The last thing I did was stop by the bank and take out $500 cash. Why $500 and not more, not everything? I have no idea. With my daughter, $500, clothes, toys, and a twin bed, I was on the road. The journey began.
After 5 years, and more moves than I can remember, I was able to obtain a divorce. his did not stop the stalking, the breaking and entering, the calls, or the abuse. Even after he remarried he would still call, threaten, and break into my home, when he could find us.
For almost 7 years I lived in fear. We would move and hide. Change cities, states, names.
He would find us, break into our house in the middle of the night. I would be hurt. The police were no help. By the time the police would arrive, it was over. Orders of Protection were worthless. His parent't couldn't keep him away. My friends and family were long gone. They had been hurt and couldn't risk it anymore.
The fear was worse than I ever imagined.
And then it ended.
He continued to abuse other women. He was abusive to his second wife.
His second wife divorced him.
Then he killed his girlfriend.
He hit her on the head while they were walking down the street. He hid her body.
He served time for murder.
He says she made him do it.
Wednesday, October 19, 2011
October is National Domestic Violence Awareness Month. Domestic violence is a problem with devastating results and staggering costs. A 2003 study by the CDC estimated that domestic violence cost the U.S. economy more than $5.8 billion in a single year. According to the World Health Organization, other studies have estimated the annual costs of domestic violence in the United States to be as high as $12.6 billion. The Minnesota Coalition for Battered Women notes that, so far, in 2011, 18 Minnesotans (15 women, 2 children and 1 man) have died as a result of domestic violence related homicides. In 2010, 28 Minnesotans (17 women, 7 children, and 4 men) lost their lives in domestic-violence-related homicides.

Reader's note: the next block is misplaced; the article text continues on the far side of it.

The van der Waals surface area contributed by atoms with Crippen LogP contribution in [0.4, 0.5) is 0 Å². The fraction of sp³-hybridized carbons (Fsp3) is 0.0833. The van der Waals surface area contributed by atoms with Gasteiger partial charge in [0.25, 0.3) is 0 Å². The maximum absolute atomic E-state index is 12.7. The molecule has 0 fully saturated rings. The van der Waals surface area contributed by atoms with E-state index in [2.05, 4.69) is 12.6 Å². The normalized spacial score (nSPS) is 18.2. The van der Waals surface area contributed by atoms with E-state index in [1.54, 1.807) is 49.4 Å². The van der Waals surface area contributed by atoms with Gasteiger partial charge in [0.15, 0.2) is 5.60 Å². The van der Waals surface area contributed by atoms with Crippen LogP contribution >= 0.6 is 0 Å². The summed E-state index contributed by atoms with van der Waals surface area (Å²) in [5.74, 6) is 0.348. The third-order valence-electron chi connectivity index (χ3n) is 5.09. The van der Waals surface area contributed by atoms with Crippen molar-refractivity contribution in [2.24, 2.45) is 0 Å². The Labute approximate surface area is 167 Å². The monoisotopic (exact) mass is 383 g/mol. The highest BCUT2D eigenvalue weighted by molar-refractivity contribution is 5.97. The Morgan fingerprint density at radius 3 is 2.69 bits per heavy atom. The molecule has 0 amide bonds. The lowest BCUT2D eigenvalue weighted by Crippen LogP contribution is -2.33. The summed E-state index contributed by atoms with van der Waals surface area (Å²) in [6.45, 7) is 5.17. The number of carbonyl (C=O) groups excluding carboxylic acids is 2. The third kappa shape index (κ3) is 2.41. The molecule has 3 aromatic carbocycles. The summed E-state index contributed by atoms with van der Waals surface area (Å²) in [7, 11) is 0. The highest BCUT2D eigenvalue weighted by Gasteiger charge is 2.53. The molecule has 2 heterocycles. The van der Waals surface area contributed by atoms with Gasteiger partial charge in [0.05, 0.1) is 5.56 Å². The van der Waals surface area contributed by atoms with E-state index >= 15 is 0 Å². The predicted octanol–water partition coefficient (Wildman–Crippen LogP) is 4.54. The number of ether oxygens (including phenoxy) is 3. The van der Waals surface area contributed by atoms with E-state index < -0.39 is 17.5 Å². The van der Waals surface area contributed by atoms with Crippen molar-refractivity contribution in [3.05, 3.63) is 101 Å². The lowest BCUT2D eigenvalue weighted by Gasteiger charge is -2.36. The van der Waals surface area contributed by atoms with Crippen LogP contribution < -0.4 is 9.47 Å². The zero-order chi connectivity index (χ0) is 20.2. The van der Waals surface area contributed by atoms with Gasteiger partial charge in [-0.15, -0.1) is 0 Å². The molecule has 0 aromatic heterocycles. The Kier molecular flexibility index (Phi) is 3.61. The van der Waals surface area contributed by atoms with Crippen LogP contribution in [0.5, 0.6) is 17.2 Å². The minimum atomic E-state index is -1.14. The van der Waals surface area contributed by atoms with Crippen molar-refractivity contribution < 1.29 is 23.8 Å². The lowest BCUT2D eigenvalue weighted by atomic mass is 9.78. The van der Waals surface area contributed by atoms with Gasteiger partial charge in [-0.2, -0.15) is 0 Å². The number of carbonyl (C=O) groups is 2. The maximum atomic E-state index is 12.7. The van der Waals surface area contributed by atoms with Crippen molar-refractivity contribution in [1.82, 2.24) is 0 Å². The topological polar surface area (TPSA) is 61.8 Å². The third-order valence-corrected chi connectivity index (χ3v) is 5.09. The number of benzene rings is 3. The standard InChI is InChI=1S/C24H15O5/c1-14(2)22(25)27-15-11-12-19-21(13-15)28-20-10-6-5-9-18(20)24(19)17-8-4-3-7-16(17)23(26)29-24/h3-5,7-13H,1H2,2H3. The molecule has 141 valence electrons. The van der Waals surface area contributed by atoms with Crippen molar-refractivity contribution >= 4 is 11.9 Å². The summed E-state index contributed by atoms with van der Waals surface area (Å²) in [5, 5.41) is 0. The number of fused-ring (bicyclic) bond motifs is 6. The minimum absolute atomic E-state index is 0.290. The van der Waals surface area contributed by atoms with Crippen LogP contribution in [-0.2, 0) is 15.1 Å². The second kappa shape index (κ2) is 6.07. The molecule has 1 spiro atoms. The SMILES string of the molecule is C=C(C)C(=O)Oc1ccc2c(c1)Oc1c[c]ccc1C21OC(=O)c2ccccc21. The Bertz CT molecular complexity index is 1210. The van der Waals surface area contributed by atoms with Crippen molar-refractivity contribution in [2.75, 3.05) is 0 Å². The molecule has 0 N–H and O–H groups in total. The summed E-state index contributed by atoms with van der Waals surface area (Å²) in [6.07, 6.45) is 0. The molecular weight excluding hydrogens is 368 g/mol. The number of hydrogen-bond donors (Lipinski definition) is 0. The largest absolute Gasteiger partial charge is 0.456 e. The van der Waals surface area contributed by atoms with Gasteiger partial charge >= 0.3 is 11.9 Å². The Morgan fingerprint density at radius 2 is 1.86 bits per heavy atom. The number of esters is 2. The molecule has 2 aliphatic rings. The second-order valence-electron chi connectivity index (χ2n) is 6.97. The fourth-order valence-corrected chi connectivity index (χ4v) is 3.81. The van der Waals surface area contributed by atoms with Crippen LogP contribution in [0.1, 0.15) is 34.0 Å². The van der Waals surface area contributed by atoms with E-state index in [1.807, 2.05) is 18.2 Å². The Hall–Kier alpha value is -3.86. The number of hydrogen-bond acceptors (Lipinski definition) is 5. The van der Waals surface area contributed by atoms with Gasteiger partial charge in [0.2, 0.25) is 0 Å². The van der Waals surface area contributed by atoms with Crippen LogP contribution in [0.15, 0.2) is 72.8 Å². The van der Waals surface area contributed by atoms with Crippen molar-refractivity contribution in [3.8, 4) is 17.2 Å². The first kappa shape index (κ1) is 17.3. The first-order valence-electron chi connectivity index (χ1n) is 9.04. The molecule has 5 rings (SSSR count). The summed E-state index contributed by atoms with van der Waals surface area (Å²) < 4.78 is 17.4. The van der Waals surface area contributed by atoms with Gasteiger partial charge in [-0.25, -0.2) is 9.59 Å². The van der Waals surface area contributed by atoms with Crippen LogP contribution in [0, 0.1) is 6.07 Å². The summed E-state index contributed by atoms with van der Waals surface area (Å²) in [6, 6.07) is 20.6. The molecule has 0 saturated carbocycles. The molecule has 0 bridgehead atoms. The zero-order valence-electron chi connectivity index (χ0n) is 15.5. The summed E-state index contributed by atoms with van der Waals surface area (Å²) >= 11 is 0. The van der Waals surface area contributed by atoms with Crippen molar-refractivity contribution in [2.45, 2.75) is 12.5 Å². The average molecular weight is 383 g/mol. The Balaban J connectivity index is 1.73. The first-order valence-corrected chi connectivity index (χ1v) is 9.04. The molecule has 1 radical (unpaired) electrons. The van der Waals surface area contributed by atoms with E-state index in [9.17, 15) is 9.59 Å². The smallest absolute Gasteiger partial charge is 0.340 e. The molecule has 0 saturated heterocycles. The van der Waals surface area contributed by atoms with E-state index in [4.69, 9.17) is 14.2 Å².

Ending domestic violence requires families, friends, neighbors, business owners and faith communities willing to get involved and provide a circle of support. Our community’s response is critical both for victims' safety and perpetrator accountability. Victims must be provided the protection and support necessary to improve their circumstances. Perpetrators must be held accountable for their violence and given appropriate penalties that require changes in their behavior.
From October 2010 to October 2011, HOPE Coalition provided services to 437 women, 112 children, and 77 men who had experienced domestic violence. These services included crisis intervention, advocacy, support groups, safety planning, information and referral, and legal advocacy. Of those served last year, 70 women and 80 children stayed at the Haven of Hope, HOPE Coalition’s domestic violence shelter. HOPE Coalition outreach advocates assisted victims in filing 41 Orders for Protection and 15 Harassment Restraining Orders.
Please help us reduce the costs of domestic violence. If you or someone you know is struggling with abuse, please call HOPE Coalition’s Haven of Hope (1-800-369-5214), the Day One Crisis line (1- 866-223-1111), or local law enforcement. You can learn more about domestic violence by visiting the HOPE Coalition website (www.hope-coalition.org) or inviting a HOPE Coalition staff member to present for a group of interested individuals (651-388-9360 extension 11).